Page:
The Washington Post continued to use its news section to advance its agenda for cutting Social Security and Medicare. It headlined an AP article on how these programs have not been cut by the sequester, "entitlement programs thrive amid gridlock, shifting money from younger generations to older."

The headline and the article wrongly imply that cuts to programs will benefit the young and increase economic growth. This is not true. The proximate cause for these cuts is a decision by political leaders to have lower budget deficits. The headline would have more accurately read "pursuit of deficit reduction is taking away money from young."

The notion of a shift to older generations is especially bizarre because none of the programs benefiting the elderly have been expanded notably in recent years. (The Medicare drug benefit is being made more generous, but the cost is covered by reduced payments to drug companies.) The assertion of a redistribution to the elderly would be like claiming there has been a redistribution to people living in North after reporting on a crop failure in the South. Certainly the fact that the South is worse off means that the North is relatively better off, but to describe this as a redistribution to the North is highly misleading, as is the claim of a redistribution to the elderly.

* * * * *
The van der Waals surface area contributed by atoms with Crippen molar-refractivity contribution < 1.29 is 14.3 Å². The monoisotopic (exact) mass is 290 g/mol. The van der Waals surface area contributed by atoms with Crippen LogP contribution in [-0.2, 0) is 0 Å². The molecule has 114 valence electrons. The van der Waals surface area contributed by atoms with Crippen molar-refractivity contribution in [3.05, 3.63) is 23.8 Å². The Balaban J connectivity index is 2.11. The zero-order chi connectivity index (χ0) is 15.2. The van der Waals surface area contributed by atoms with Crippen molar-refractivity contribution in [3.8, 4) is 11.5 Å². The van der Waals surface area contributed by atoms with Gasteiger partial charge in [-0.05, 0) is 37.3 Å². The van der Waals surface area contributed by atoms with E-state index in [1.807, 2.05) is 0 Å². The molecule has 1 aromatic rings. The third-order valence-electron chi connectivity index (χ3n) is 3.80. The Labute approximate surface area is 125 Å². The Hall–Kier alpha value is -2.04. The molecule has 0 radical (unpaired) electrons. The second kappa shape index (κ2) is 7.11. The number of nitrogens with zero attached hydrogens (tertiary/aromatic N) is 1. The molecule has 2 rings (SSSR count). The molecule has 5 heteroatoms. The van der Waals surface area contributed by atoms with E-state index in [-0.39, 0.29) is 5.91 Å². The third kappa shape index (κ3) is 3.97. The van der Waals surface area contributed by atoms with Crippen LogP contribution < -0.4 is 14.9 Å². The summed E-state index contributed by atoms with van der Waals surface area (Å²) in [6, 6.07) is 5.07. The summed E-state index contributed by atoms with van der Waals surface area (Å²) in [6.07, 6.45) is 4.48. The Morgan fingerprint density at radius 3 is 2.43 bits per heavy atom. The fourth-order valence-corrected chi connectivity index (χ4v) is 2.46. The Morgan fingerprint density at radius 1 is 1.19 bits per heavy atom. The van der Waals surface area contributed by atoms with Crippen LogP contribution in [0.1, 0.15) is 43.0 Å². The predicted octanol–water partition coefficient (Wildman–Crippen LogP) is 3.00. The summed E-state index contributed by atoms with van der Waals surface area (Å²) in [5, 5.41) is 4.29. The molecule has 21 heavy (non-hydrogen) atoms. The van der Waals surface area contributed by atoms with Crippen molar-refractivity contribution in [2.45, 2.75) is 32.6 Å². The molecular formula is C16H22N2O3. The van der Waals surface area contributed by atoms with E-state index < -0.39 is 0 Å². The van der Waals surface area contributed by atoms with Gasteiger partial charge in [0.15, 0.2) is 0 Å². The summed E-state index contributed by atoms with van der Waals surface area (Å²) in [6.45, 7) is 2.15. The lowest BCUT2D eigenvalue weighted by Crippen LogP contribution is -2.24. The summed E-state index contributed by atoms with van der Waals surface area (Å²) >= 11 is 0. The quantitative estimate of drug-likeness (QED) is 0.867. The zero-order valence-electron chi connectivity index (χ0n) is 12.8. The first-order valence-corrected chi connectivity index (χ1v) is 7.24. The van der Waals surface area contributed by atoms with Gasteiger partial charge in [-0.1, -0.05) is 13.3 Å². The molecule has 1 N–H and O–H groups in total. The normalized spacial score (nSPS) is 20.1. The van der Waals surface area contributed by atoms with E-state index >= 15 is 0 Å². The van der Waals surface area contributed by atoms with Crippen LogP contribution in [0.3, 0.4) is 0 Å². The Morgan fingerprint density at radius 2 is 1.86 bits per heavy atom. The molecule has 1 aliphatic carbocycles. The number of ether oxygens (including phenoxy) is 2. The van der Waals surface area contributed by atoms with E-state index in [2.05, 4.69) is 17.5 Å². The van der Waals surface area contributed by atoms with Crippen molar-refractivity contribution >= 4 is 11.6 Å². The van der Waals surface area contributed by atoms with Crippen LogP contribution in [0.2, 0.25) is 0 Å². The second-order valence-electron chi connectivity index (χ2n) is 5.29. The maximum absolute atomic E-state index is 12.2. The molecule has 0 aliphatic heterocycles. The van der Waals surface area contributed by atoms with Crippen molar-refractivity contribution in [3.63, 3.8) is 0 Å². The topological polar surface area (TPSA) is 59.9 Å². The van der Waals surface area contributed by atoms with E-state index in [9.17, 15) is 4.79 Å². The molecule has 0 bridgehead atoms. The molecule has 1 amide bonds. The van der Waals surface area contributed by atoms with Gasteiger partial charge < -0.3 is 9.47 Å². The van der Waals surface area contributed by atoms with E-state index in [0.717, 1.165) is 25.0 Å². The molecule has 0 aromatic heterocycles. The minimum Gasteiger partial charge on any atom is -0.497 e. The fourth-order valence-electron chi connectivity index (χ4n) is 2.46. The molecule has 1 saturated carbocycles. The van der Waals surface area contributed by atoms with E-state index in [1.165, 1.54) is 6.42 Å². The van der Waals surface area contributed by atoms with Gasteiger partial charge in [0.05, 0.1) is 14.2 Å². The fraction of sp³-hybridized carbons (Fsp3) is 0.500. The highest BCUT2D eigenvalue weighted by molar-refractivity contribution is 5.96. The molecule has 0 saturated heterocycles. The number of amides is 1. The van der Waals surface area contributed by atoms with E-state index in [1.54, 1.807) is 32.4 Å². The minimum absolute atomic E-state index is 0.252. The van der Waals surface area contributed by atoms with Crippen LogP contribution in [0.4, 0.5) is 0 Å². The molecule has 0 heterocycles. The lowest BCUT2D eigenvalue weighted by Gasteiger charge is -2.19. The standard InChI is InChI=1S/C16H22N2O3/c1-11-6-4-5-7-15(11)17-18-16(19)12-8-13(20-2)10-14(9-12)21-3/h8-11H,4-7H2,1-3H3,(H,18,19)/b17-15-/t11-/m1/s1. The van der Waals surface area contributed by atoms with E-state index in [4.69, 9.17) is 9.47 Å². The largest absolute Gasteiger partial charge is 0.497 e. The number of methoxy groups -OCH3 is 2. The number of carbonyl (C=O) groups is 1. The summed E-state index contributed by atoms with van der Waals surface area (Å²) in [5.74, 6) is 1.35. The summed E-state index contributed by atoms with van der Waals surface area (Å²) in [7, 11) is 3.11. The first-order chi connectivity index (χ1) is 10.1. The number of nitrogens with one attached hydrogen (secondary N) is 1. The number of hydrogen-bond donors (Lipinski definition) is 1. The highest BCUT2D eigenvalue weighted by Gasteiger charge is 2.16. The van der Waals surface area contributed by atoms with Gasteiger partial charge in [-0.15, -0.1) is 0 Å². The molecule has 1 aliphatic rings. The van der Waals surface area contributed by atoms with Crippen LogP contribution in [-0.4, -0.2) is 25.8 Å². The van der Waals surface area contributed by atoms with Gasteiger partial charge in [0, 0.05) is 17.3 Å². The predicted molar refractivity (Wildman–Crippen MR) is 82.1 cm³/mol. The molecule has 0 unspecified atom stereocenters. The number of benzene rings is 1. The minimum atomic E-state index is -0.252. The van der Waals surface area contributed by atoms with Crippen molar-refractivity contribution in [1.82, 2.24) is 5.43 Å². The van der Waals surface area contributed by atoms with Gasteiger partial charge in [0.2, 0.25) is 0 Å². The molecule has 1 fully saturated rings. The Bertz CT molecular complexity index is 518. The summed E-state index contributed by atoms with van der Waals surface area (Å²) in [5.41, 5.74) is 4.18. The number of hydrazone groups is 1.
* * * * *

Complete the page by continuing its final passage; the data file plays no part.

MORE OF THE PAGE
Also, even within whatever deficit targets are set one could just as credibly say that there has been a redistribution from children to Wall Street banks since the Wall Street banks are using their political power to block any effort to tax their financial speculation. Such a tax could easily cover the cost of the programs that are now being cut. The Post has decided not to frame the issue this way.  

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